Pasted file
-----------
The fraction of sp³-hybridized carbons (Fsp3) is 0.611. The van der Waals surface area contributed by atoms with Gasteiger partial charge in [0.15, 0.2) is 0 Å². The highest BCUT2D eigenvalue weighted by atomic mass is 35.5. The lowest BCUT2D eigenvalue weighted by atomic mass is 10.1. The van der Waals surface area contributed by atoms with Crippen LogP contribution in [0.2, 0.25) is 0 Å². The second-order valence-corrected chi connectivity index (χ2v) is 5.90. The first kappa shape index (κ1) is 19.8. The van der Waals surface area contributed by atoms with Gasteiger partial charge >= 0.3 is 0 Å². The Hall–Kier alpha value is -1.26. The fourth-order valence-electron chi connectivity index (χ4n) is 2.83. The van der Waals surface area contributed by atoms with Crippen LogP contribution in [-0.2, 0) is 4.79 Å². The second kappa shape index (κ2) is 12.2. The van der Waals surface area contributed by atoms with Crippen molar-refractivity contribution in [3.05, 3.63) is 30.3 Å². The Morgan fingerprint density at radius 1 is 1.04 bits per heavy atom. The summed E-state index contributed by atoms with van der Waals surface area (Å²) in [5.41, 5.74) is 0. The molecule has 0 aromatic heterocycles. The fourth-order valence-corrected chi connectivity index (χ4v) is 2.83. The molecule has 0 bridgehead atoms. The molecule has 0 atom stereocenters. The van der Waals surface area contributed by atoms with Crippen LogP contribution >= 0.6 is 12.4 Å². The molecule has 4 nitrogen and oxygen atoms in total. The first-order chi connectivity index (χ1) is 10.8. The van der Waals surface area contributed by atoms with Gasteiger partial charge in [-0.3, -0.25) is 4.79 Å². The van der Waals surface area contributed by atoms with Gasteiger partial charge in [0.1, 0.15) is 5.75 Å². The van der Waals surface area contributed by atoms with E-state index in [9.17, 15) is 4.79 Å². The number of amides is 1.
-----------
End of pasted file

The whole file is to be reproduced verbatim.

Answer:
The fraction of sp³-hybridized carbons (Fsp3) is 0.611. The van der Waals surface area contributed by atoms with Gasteiger partial charge in [0.15, 0.2) is 0 Å². The highest BCUT2D eigenvalue weighted by atomic mass is 35.5. The lowest BCUT2D eigenvalue weighted by atomic mass is 10.1. The van der Waals surface area contributed by atoms with Crippen LogP contribution in [0.2, 0.25) is 0 Å². The second-order valence-corrected chi connectivity index (χ2v) is 5.90. The first kappa shape index (κ1) is 19.8. The van der Waals surface area contributed by atoms with Gasteiger partial charge >= 0.3 is 0 Å². The Hall–Kier alpha value is -1.26. The fourth-order valence-electron chi connectivity index (χ4n) is 2.83. The van der Waals surface area contributed by atoms with Crippen LogP contribution in [-0.2, 0) is 4.79 Å². The second kappa shape index (κ2) is 12.2. The van der Waals surface area contributed by atoms with Crippen molar-refractivity contribution in [3.05, 3.63) is 30.3 Å². The Morgan fingerprint density at radius 1 is 1.04 bits per heavy atom. The summed E-state index contributed by atoms with van der Waals surface area (Å²) in [5.41, 5.74) is 0. The molecule has 0 aromatic heterocycles. The fourth-order valence-corrected chi connectivity index (χ4v) is 2.83. The molecule has 0 bridgehead atoms. The molecule has 0 atom stereocenters. The van der Waals surface area contributed by atoms with Crippen LogP contribution >= 0.6 is 12.4 Å². The molecule has 4 nitrogen and oxygen atoms in total. The first-order chi connectivity index (χ1) is 10.8. The van der Waals surface area contributed by atoms with Gasteiger partial charge in [-0.3, -0.25) is 4.79 Å². The van der Waals surface area contributed by atoms with Gasteiger partial charge in [0.1, 0.15) is 5.75 Å². The van der Waals surface area contributed by atoms with E-state index in [9.17, 15) is 4.79 Å². The number of amides is 1.